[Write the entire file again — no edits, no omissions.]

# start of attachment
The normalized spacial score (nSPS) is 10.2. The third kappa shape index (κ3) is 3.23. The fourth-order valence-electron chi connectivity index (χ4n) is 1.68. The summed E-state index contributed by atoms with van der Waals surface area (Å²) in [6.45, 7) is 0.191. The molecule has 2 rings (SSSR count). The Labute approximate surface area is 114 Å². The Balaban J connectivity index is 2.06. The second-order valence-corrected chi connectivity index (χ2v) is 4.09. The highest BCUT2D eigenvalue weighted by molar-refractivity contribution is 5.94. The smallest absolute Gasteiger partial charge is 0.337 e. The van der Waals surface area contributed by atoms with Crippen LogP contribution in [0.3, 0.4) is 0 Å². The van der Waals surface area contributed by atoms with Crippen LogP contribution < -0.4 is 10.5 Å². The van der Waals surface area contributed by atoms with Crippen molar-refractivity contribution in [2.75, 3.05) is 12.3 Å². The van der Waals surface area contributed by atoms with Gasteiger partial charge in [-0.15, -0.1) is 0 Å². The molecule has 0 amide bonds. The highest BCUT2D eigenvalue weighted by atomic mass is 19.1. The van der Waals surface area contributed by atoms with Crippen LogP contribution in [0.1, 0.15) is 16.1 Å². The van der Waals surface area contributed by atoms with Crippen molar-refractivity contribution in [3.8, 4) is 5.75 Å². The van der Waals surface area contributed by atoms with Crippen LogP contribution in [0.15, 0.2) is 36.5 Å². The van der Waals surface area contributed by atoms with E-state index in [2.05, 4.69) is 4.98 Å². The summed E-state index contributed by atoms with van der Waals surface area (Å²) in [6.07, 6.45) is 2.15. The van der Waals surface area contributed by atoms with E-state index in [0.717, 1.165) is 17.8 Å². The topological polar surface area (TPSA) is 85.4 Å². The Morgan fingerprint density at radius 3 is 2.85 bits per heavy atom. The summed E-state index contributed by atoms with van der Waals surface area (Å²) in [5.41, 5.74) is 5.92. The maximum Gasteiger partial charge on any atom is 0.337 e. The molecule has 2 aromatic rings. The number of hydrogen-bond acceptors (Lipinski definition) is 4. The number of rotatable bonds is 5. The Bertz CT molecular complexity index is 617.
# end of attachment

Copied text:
The normalized spacial score (nSPS) is 10.2. The third kappa shape index (κ3) is 3.23. The fourth-order valence-electron chi connectivity index (χ4n) is 1.68. The summed E-state index contributed by atoms with van der Waals surface area (Å²) in [6.45, 7) is 0.191. The molecule has 2 rings (SSSR count). The Labute approximate surface area is 114 Å². The Balaban J connectivity index is 2.06. The second-order valence-corrected chi connectivity index (χ2v) is 4.09. The highest BCUT2D eigenvalue weighted by molar-refractivity contribution is 5.94. The smallest absolute Gasteiger partial charge is 0.337 e. The van der Waals surface area contributed by atoms with Crippen LogP contribution in [0.3, 0.4) is 0 Å². The van der Waals surface area contributed by atoms with Crippen LogP contribution < -0.4 is 10.5 Å². The van der Waals surface area contributed by atoms with Crippen molar-refractivity contribution in [2.75, 3.05) is 12.3 Å². The van der Waals surface area contributed by atoms with Gasteiger partial charge in [-0.15, -0.1) is 0 Å². The molecule has 0 amide bonds. The highest BCUT2D eigenvalue weighted by atomic mass is 19.1. The van der Waals surface area contributed by atoms with Crippen LogP contribution in [0.1, 0.15) is 16.1 Å². The van der Waals surface area contributed by atoms with Crippen molar-refractivity contribution in [3.8, 4) is 5.75 Å². The van der Waals surface area contributed by atoms with Crippen LogP contribution in [0.15, 0.2) is 36.5 Å². The van der Waals surface area contributed by atoms with E-state index in [2.05, 4.69) is 4.98 Å². The summed E-state index contributed by atoms with van der Waals surface area (Å²) in [6.07, 6.45) is 2.15. The van der Waals surface area contributed by atoms with E-state index in [0.717, 1.165) is 17.8 Å². The topological polar surface area (TPSA) is 85.4 Å². The Morgan fingerprint density at radius 3 is 2.85 bits per heavy atom. The summed E-state index contributed by atoms with van der Waals surface area (Å²) in [5.41, 5.74) is 5.92. The maximum Gasteiger partial charge on any atom is 0.337 e. The molecule has 2 aromatic rings. The number of hydrogen-bond acceptors (Lipinski definition) is 4. The number of rotatable bonds is 5. The Bertz CT molecular complexity index is 617.